But most fall somewhere in between, taking steps to implement or enforce some requirements of the law while ignoring others.
This divergent landscape is detailed in a new report issued by the Commonwealth Fund.
“It's harder to say this state has fully opposed the Affordable Care Act or fully supported the Affordable Care Act,” said Katie Keith, director of research at the Trimpa Group and a co-author of the report. “I think there's a lot more shades of gray that we just wanted to bring to the forefront.”
Most attention has been focused on whether states have established exchanges and expanded Medicaid. Sixteen states and the District of Columbia are running their own insurance marketplaces, while 34 states have defaulted to allowing HHS to run their exchange, with HealthCare.gov as the primary enrollment portal. Roughly half the states have opted to expand Medicaid eligibility to individuals who make up to 138% of the federal poverty threshold ($15,856 for a single adult, or $32,499 for a family of four).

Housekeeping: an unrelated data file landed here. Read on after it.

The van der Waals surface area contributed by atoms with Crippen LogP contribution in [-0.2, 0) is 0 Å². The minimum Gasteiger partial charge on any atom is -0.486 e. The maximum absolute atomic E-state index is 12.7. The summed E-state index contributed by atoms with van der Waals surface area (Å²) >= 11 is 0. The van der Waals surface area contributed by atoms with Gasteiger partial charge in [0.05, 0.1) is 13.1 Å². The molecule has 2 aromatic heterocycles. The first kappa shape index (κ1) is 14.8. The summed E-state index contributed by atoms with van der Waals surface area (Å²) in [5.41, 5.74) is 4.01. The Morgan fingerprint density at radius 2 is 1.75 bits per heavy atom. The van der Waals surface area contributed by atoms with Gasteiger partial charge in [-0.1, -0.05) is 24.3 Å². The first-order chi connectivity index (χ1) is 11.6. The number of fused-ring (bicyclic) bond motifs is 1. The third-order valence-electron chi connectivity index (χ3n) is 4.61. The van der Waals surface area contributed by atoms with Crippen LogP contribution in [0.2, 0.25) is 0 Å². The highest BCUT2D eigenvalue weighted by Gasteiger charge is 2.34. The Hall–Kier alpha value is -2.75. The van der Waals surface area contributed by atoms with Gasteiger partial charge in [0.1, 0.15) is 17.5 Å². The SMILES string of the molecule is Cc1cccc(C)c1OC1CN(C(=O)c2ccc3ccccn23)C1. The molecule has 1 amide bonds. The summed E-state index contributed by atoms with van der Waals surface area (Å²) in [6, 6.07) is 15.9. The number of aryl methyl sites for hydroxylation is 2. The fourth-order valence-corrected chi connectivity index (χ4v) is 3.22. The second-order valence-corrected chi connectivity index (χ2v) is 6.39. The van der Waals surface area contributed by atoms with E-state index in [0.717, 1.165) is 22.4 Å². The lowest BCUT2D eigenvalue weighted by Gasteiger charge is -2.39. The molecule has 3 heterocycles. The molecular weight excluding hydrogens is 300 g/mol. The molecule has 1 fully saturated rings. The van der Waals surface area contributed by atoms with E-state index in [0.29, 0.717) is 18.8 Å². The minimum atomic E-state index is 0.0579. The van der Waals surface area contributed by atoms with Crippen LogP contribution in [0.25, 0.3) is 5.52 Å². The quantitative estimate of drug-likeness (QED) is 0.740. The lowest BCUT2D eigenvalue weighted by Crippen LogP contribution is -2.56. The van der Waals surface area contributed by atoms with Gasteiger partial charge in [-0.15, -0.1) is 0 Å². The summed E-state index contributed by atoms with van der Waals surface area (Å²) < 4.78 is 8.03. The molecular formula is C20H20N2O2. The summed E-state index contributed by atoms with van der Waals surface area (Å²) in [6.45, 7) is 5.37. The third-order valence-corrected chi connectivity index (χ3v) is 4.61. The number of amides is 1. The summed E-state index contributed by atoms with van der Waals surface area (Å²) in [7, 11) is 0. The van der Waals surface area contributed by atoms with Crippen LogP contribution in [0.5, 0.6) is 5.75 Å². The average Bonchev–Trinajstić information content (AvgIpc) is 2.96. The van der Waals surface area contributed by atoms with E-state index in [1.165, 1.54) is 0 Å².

But states are also faced with the option of enforcing market rules—either through laws or regulations—that were part of the federal healthcare reform law. There were 10 rules that took effect in 2010 (e.g., children must be allowed to remain on their parents' plans until age 26) and seven more that took effect this year (e.g., individuals can't be denied coverage for pre-existing conditions).
As of Nov. 1, 32 states and the District of Columbia had taken legislative or regulatory actions to enforce at least some of these provisions, according to the Commonwealth Fund report. Roughly a third of those states have taken steps to enforce all 17 rules. That group includes four states—Maine, North Carolina, South Dakota and Virginia—that haven't expanded Medicaid or established their own exchanges.
Kevin Lucia, a research professor at Georgetown University and co-author of the study, suggests that more states may be enforcing the market rules because it's a role they're comfortable filling. “This is something that traditionally the states have always done,” Lucia said. “They have always played this enforcement role.”
Follow Paul Demko on Twitter: @MHpdemko